It’s no longer get the proletariat to seize power from the bourgeoisie. It’s become presidents of school boards and deans of colleges and bureaucrats in the diversity, equity, and inclusion enterprise, go into high schools, take over curricula, take over- 

Steven Pinker: 

… Enterprise, go into high schools, take over curricula, take over journals, and there is a strategy of transforming society by taking over institutions from inside and that has had a cumulative effect as well. 

David Bashevkin: 

Your article weighed in on what you hope to see the future of how we treat speech in universities. I’m wondering if you could give some advice to those who want to make the case for Israel on campus or even to understand what comes next in the aftermath of so much of the divisiveness that has arose on campus. Oftentimes extreme left ideologies produce just extreme right ideologies, and then you get caught in this wave and mess of shouting and information and this partisanship. What steps do you think need to be taken to restore a middle on university campuses to make that moderate way of thinking for that to reemerge? 

Steven Pinker: 

Yeah, and you’re right to note that there is also, of course, a very old street of anti-Semitism from the right, from the, “We will not be replaced Slogan-Chanters, and I get email from the right saying, “How come Jews are only 2% of the population, but X percent of the faculty at Harvard or X percent of the owners of major media?” Those traditional tropes certainly are popular on the right as well. I think that the background has to be a rededication to the ideals of the pursuit of disinterested truth. Knowing facts, spreading facts, viewpoint diversity so that you don’t get entire programs taken over by a particular ideology, which in practice on university campuses becomes a intersectional critical theory, social justice warfare ideology, often taking over entire departments with no one to give them a sanity check of, “Hey, maybe let’s actually look at some history here and let’s consider all sides to a controversy,” certainly free speech so that people who dissent from orthodoxies are not censored or punished. Nonviolence. That is no matter what you believe, you can hold up your signs, but you can’t take over a university building, you can’t get in the faces of other students. You can’t drown out speakers, can’t take over campus spaces and redecorate them as propaganda billboards. That is the university has to take ownership of its own spaces for the protection of all students. What this does resist is an attempt to just add Jews to the list of victim groups. We got to give priority to gay people and African-Americans and transgender people. Oh, and Jews.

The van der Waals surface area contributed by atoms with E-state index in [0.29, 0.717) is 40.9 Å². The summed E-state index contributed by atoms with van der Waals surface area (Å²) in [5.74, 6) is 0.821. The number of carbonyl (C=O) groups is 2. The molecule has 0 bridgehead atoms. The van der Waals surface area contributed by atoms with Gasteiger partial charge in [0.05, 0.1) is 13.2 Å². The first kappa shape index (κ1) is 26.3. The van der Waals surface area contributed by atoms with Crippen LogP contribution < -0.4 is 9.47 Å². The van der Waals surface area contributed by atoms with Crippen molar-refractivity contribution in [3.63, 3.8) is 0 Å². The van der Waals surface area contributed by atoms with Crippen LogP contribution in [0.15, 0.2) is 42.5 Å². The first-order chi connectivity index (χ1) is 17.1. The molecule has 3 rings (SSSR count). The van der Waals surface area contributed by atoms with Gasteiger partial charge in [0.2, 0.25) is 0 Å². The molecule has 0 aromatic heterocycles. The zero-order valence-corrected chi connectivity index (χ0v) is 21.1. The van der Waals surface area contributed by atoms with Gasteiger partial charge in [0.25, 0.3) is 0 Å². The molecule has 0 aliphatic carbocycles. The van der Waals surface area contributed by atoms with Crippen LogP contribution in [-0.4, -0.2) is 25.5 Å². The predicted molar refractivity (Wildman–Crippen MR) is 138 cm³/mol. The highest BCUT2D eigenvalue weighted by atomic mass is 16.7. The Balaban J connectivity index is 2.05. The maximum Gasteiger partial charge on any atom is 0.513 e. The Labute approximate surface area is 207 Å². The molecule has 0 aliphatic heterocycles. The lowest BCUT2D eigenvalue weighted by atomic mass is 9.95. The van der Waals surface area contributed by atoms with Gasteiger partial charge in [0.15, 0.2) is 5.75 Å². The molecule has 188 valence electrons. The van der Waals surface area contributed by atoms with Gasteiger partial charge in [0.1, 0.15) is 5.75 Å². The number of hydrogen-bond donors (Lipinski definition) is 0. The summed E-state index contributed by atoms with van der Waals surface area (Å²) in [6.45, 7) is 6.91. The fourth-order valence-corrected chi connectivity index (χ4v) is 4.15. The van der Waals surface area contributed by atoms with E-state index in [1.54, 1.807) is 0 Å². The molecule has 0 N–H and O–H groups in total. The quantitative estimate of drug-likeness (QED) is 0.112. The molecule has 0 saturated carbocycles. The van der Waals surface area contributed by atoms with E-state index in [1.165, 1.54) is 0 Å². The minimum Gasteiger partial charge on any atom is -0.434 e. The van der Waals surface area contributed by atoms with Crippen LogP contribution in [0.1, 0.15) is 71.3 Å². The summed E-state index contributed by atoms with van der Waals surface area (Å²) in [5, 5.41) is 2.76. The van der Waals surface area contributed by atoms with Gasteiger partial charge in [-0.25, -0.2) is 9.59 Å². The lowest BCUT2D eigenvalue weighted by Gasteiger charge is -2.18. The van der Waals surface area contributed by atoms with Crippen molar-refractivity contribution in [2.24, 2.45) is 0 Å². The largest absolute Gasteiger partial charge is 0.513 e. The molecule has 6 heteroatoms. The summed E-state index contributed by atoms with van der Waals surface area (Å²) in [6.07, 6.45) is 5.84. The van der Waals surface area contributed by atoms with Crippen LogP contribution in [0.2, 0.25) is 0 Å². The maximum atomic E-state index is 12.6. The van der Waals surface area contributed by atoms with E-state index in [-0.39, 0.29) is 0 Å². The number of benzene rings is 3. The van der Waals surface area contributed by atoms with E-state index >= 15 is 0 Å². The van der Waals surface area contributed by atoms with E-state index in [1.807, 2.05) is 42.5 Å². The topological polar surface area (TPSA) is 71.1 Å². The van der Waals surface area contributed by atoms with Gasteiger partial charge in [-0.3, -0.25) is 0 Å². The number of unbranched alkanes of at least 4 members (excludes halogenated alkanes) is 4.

David Bashevkin: 

That’s not what you’re advocating for. Exactly. 

Steven Pinker: 

As soon as you do that and the next day it’s going to be, “Yes and Muslims.” If you criminalize anti-Semitic speech, then it’s going to be criminalizing Islamophobic speech where Islamophobic speech can be pointing out certain truths about radical Muslim movements, for example. They’ve got to be content neutral. This means putting up with a certain amount of frankly hateful rhetoric. The First Amendment protects hate speech, and I think universities have to as well, as long as they don’t cross over into intimidation, or incitement of imminent violence, or direct threats. But assuming that the facts are on our side, the truth is on our side, the arguments on our side. We shouldn’t be afraid of a marketplace of ideas in which we can state the facts about the history of Zionists and the history of Israel and come down like a ton of bricks on the canard, for example, that Israel is a colonial settler state, which is nonsense.